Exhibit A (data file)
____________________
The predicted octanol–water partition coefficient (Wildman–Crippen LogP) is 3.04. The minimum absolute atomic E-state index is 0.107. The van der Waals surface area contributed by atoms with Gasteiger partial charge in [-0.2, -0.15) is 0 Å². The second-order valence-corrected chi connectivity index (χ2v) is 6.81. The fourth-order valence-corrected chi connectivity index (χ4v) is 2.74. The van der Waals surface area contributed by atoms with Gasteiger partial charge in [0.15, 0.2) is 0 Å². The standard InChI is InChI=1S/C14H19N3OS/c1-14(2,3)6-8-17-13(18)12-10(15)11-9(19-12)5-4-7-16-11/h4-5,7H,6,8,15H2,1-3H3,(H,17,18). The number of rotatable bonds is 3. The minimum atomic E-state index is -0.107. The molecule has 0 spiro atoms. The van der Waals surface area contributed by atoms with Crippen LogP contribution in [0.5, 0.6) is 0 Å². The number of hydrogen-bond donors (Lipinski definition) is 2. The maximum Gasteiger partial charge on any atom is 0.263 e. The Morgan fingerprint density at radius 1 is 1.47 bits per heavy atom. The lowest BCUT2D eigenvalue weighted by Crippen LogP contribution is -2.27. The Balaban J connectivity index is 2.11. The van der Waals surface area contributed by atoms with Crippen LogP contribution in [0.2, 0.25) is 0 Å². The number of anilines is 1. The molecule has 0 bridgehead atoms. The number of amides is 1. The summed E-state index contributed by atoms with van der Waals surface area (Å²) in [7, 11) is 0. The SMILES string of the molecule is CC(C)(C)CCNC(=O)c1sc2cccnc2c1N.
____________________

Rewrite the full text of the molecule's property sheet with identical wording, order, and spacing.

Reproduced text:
The predicted octanol–water partition coefficient (Wildman–Crippen LogP) is 3.04. The minimum absolute atomic E-state index is 0.107. The van der Waals surface area contributed by atoms with Gasteiger partial charge in [-0.2, -0.15) is 0 Å². The second-order valence-corrected chi connectivity index (χ2v) is 6.81. The fourth-order valence-corrected chi connectivity index (χ4v) is 2.74. The van der Waals surface area contributed by atoms with Gasteiger partial charge in [0.15, 0.2) is 0 Å². The standard InChI is InChI=1S/C14H19N3OS/c1-14(2,3)6-8-17-13(18)12-10(15)11-9(19-12)5-4-7-16-11/h4-5,7H,6,8,15H2,1-3H3,(H,17,18). The number of rotatable bonds is 3. The minimum atomic E-state index is -0.107. The molecule has 0 spiro atoms. The van der Waals surface area contributed by atoms with Crippen LogP contribution in [0.5, 0.6) is 0 Å². The number of hydrogen-bond donors (Lipinski definition) is 2. The maximum Gasteiger partial charge on any atom is 0.263 e. The Morgan fingerprint density at radius 1 is 1.47 bits per heavy atom. The lowest BCUT2D eigenvalue weighted by Crippen LogP contribution is -2.27. The Balaban J connectivity index is 2.11. The van der Waals surface area contributed by atoms with Crippen LogP contribution in [0.2, 0.25) is 0 Å². The number of anilines is 1. The molecule has 0 bridgehead atoms. The number of amides is 1. The summed E-state index contributed by atoms with van der Waals surface area (Å²) in [7, 11) is 0. The SMILES string of the molecule is CC(C)(C)CCNC(=O)c1sc2cccnc2c1N.